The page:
What is eggnog?
Eggnog is a creamy, dessert-like beverage usually made with eggs, milk, heavy cream, vanilla, nutmeg or cinnamon, sugar, and a dark spirit such as rum (spiced rum is a good choice), bourbon, whiskey, Cognac or brandy. It tastes like a liquid egg custard--decadent and yummy. But, that's me. Eggnog dates back as far as the Medieval Period. Although the actual origins of the drink is unknown, eggnog may have derived from one of these two concoctions—the "posset" and/or the "egg flip".
Posset was a medieval British beverage made of sweetened and spiced milk, ale, wine or sack (a sweet ale similar to sherry), heated until the milk curdled. It was widely used for its medicinal purposes, as remedy for colds and fevers. Through time, the recipe was later tweaked to include eggs, cream, lemon, and citrus juices. Because milk and eggs were scarce, and sherry was expensive, posset was a drink originally consumed by English aristocrats. It was usually served in special cups that resembled teapots. Today, posset is used to refer to a custard-like dessert. For all of you trivia buffs, posset is the drink mentioned in many of Shakespeare's works.
The "egg flip" is another possible precursor of the recipe. First, let me explain a "flip" and "flipping". According to Wikipedia, a "flip" is a class of mixed drinks which describes a mixture of rum, beer, and sugar, heated with a red-hot iron (e.g., a fireplace poker). The addition of the hot iron would cause the drink to froth (or "flip"). Eventually, the recipe was altered to exclude the beer and to include the addition of eggs instead. Thus, came the creation of the "egg flip". Unlike eggnog, the egg flip did not contain cream. Once upon a time, that was the one major distinction between the two beverages. In time, cream became an optional ingredient for use in a flip.
To answer that question, now that we know where the recipe may have originated, the actual name is believed to have come from the wooden mugs that the English used called "noggins" (no, not somebody's big head), to drink ale and other alcoholic beverages. Another possibility is that the name "eggnog" may have come from the phrase "egg n' grog". Now, that makes a lot of sense because the two sound quite similar. Grog is the generic term used to describe any alcoholic beverage made with water and rum and/or a strong beer. Some say that the term refers to rum, some say beer. There's a whole convoluted history surrounding the actual meaning of the term "grog", but I'm going to leave that one alone.
How eggnog actually became the traditional drink of the Christmas holiday season—nobody knows. What is known is that it was the colonists who brought this eggy recipe along with them across the Atlantic. I figure since the English used posset as the drink to toast to prosperity and good health, eggnog was the perfect replacement, and as an end of the year celebration, Christmas may have been the perfect time to celebrate the upcoming year. Another possibility could be due to the cold weather, they didn't have to worry about spoilage. In fact, the alcohol acted as a preservative. Also, who would want to be drinking this eggy substance in hot weather? For whatever reasons, since the 1800's, eggnog has been the consummate drink of the holiday season—at least for Americans and Canadians.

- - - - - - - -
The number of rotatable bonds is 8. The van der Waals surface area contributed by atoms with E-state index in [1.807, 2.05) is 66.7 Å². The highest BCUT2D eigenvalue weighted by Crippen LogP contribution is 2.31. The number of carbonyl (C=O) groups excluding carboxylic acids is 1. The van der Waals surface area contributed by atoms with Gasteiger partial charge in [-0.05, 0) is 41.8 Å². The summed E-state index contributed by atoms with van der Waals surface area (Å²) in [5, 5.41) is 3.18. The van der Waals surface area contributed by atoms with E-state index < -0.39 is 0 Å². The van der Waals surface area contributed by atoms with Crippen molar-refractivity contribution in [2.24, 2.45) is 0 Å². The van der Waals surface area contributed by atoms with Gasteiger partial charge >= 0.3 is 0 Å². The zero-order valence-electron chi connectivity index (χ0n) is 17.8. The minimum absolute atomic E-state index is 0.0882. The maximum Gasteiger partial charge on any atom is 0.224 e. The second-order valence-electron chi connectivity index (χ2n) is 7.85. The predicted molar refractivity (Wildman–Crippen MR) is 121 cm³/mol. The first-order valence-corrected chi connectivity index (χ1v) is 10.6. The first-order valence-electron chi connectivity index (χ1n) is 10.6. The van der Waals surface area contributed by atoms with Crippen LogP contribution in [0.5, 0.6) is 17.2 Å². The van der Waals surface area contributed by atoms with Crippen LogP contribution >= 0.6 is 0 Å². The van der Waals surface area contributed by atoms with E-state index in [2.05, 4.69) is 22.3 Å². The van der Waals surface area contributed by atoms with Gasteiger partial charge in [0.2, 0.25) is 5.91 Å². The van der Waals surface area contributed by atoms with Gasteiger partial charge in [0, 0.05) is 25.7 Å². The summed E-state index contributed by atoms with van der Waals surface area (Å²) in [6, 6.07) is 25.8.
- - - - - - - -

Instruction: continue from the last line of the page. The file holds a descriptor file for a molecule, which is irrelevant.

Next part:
Eggnog Around The Globe
During my fact-finding mission, I discovered that there are all sorts of variations of eggnog around the globe. Most notably, Coquito, a lighter, rum-based, coconut version enjoyed by Puerto Ricans, Dominicans, and Cubans. Cinnamon and cloves are used rather than nutmeg. Mexicans have their version that they call Rompope, Rompon, or Rompopo which originated in Spain. Rompope is a derivative of the word "pope", and is believed to have been invented by nuns in the convent of Santa Clara in Puebla, Mexico. One major distinction of their version is the addition of almonds and other nuts, used to give the drink a nutty flavor. Haitians make a very boozy eggnog with rum or either high-proof grain alcohol like Everclear called Cremas, Kremas, or Cremasse. I also discovered that all over Latin America, there are many versions of eggnog with a variety of names. Depending upon where you may go, you may be drinking Ponche Creme or Crema (Venezuela); Caspiroleta, a Peruvian eggnog made with pisco; Licor de Ovos (Brazil); or Cola de Mono translated to mean "monkey's tail," which is a Chilean version of eggnog that is made with coffee.
Most of the eggnog that we consume today is usually made commercially. Salmonella is a great risk factor when concocting your own versions of the recipes (you're talking about raw eggs). To minimize the health risks, most commercial brands are made with about 1% of egg yolks, which means that we are drinking more nog than egg. Believe it or not, some of the old recipes called for the use of a dozen eggs and quarts and pints of various alcohols. I guess that gave real meaning to the phrase, "Tis the season to be jolly." Maybe that's why "The night before Christmas, when all through the house, not a creature was stirring, not even a mouse." Maybe, everybody had had a few glasses of the original- recipe eggnog. LOL! Seriously, if you haven't had a glass of eggnog, I suggest you give it a try. Be careful though, it's high in calories and cholesterol.
In the meantime, "Sleigh bells ring, are you listening, in the lane, snow is glistening, a beautiful sight, we're happy tonight, walking in the winter wonderland."